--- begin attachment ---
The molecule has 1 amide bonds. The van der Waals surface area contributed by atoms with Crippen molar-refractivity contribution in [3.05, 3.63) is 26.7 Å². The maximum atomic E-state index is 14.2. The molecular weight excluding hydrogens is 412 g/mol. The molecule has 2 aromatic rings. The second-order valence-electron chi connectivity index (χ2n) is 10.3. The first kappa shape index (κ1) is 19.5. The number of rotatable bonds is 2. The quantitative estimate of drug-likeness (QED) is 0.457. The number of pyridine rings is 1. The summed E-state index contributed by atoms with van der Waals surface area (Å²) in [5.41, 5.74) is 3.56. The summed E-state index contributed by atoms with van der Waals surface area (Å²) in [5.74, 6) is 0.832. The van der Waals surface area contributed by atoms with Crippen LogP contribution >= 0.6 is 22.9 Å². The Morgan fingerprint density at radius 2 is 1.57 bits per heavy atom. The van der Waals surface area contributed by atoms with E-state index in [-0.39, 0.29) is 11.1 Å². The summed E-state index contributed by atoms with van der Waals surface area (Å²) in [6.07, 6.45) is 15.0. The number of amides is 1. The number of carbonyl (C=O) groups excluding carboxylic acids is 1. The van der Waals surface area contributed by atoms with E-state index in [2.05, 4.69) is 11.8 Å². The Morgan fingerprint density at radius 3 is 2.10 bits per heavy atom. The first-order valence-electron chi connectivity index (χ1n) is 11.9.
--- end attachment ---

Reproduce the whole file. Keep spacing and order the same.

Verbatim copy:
The molecule has 1 amide bonds. The van der Waals surface area contributed by atoms with Crippen molar-refractivity contribution in [3.05, 3.63) is 26.7 Å². The maximum atomic E-state index is 14.2. The molecular weight excluding hydrogens is 412 g/mol. The molecule has 2 aromatic rings. The second-order valence-electron chi connectivity index (χ2n) is 10.3. The first kappa shape index (κ1) is 19.5. The number of rotatable bonds is 2. The quantitative estimate of drug-likeness (QED) is 0.457. The number of pyridine rings is 1. The summed E-state index contributed by atoms with van der Waals surface area (Å²) in [5.41, 5.74) is 3.56. The summed E-state index contributed by atoms with van der Waals surface area (Å²) in [5.74, 6) is 0.832. The van der Waals surface area contributed by atoms with Crippen LogP contribution >= 0.6 is 22.9 Å². The Morgan fingerprint density at radius 2 is 1.57 bits per heavy atom. The van der Waals surface area contributed by atoms with E-state index in [-0.39, 0.29) is 11.1 Å². The summed E-state index contributed by atoms with van der Waals surface area (Å²) in [6.07, 6.45) is 15.0. The number of amides is 1. The number of carbonyl (C=O) groups excluding carboxylic acids is 1. The van der Waals surface area contributed by atoms with E-state index in [2.05, 4.69) is 11.8 Å². The Morgan fingerprint density at radius 3 is 2.10 bits per heavy atom. The first-order valence-electron chi connectivity index (χ1n) is 11.9.